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ARS Home » Midwest Area » Urbana, Illinois » Soybean/maize Germplasm, Pathology, and Genetics Research » Research » Publications at this Location » Publication #114519


item Aydogdu, L
item Hartman, Glen
item Nelson, Randall

Submitted to: Agronomy Abstracts
Publication Type: Abstract Only
Publication Acceptance Date: 11/14/2000
Publication Date: N/A
Citation: N/A

Interpretive Summary:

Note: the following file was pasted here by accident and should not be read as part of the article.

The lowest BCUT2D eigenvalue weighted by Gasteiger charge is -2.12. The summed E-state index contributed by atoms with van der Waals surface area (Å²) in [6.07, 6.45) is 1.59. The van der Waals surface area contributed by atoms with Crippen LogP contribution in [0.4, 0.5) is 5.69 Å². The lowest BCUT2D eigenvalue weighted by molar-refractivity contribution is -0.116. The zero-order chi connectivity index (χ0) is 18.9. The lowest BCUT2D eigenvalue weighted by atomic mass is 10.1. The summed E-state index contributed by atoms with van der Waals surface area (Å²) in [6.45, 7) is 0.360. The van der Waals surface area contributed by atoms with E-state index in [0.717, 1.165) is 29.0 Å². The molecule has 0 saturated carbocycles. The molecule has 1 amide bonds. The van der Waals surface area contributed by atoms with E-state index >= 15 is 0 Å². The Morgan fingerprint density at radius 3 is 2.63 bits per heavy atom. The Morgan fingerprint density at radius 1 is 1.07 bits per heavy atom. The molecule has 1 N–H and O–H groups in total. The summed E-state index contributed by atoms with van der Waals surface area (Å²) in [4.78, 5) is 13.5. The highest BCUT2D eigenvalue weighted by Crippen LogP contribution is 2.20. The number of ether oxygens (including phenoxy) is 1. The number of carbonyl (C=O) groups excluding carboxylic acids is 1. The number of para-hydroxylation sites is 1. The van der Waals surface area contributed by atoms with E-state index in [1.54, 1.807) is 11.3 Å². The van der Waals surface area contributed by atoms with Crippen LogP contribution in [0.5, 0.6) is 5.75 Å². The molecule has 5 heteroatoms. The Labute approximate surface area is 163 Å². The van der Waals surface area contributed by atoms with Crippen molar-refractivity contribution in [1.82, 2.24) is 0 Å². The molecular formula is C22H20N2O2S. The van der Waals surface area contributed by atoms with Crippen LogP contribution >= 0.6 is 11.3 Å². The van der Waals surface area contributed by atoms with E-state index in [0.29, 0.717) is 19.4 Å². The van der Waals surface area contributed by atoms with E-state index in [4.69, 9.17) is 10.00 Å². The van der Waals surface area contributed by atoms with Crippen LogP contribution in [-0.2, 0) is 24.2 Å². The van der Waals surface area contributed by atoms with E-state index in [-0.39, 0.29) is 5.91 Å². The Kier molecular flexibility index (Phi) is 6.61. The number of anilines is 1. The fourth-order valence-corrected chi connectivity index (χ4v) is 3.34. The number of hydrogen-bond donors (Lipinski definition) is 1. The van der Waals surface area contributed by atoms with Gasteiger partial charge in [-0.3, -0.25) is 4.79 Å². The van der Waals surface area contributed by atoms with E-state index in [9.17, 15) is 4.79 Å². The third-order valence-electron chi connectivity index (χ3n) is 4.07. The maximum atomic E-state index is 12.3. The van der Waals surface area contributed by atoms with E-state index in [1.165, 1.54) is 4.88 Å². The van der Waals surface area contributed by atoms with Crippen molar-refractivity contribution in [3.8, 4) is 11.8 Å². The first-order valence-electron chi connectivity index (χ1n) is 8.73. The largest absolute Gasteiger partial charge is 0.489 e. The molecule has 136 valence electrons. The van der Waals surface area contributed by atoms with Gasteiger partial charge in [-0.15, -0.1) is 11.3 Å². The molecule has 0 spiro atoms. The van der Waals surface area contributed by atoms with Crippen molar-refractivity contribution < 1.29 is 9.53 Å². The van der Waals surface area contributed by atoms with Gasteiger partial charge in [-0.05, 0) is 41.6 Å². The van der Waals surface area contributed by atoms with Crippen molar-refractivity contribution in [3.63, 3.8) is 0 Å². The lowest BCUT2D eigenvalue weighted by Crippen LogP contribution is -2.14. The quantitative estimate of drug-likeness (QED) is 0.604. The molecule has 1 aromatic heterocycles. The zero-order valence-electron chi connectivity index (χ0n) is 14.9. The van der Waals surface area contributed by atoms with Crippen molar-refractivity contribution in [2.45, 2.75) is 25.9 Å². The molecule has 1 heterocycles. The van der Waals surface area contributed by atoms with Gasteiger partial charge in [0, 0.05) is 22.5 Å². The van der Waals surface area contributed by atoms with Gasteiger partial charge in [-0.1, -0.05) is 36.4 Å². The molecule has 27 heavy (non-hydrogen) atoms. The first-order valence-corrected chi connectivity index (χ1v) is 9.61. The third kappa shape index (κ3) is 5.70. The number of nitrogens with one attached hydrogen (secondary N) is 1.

Technical Abstract: Sclerotinia stem rot is a soybean disease caused by Sclerotinia sclerotiorum. Current cultivars lack the desired level of resistance to this pathogen. The objective of this research is to determine the effectiveness of selection for resistance to Sclerotinia stem rot by classifying inoculated F2 or F3 single plants. Four crosses, with at least one parent having resistance to S. sclerotiorum were used. In 1998, between 110 and 250 plants per cross were planted in the field and inoculated with S. sclerotiorum mycelia. Plants were misted every 30 minutes during daylight hours from flowering until maturity. Plants from two crosses were in the F2 generation and in the F3 generation for the other two crosses. At maturity, plants were classified as resistant (no infection), moderately resistant (only branches showing lesions), moderately susceptible (lesions on the main stem and branches), and susceptible (lesions on the main stem resulting in plant death). Thirteen plants were selected to represent each class and the resulting F3 or F4 families were planted in 3 replications of hill plots in 1999 under the same conditions as in 1998. Individual plants in each hill were scored as in 1998. Sufficient seeds were available from the original plants from two crosses to repeat the replicated experiment in 2000.